Read all of the books, but remember that each child is different – the trick is to find out about every possible different type of child. Preparation is everything.

Plan that expensive trip, it’s going to be years before you can enjoy an intimate vacation, do it now. Also cram in all the romance you can into the next nine months, and double your efforts in the last trimester.

Fuck like rabbits, pregnant women are horny all the time and the sex helps her body prep for childbirth. You won’t hurt the baby unless you’re using your wife’s belly as a trampoline – you’re not that gifted. Also, the joys of consequence free unprotected sex (with your wife) are endless!

Don’t sweat it working out a budget is the most difficult thing about early parenthood. As long as you have money to cover everything, you’re fine.

Book the antenatal classes because no man wants to be that guy who rushes his wife and kid to the emergency room for a false alarm. Also you get to meet other men in the exact same situation as you, and the snacks a generally good.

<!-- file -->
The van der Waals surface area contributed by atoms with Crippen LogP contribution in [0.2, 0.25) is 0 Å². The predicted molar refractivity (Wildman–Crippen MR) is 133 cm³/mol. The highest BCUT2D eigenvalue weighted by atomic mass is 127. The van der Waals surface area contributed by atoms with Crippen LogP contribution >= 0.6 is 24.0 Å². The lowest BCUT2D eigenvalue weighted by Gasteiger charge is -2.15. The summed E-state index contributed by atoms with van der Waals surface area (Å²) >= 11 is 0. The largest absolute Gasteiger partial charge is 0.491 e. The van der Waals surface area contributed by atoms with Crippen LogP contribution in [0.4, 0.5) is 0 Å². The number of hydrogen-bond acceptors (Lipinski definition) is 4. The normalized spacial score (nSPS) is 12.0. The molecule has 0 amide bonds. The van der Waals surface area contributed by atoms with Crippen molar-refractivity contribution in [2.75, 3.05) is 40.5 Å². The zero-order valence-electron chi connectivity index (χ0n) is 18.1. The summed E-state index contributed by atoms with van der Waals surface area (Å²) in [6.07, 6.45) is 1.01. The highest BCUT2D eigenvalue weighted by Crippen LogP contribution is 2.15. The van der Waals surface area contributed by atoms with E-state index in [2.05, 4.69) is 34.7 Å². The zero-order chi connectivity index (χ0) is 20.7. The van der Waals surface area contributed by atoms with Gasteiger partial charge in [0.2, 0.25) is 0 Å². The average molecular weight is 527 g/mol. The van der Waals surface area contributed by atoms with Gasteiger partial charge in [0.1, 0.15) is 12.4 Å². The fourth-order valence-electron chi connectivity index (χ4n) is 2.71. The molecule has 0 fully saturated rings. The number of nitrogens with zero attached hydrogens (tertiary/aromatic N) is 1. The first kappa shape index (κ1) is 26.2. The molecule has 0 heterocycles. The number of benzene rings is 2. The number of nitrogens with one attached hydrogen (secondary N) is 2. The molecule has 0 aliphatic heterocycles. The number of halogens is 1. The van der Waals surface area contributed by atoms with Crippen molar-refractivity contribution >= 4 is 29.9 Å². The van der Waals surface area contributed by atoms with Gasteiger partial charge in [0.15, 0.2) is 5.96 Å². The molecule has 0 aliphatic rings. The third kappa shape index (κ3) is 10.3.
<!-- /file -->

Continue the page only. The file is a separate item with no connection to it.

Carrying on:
Lift more, 3kg will become 15kg in less than two years. And there will come a day when it’s you and a cranky toddler at a shopping mall on Christmas Eve – the stroller is not an option.

Don’t skip the cardio. Toddlers are balls of energy and love nothing more than running around. Don’t ever be the guy who would rather have a drink than indulge his kid with some healthy playtime.

Prepare to lose friends. Just like when you got married and started finding more in common with your similarly attached friends, fatherhood is the same.

Get ready for the ride of a lifetime. You can’t even comprehend the gravity of the love you’ll feel for your child and admiration you’ll have for your wife in the first few months. It’s a kak jol by any stretch of the imagination, but it’s fulfilling.

Have fun. Be yourself. It’s your kid and no-one can tell you how to raise it. Show them who you are and love them in your way.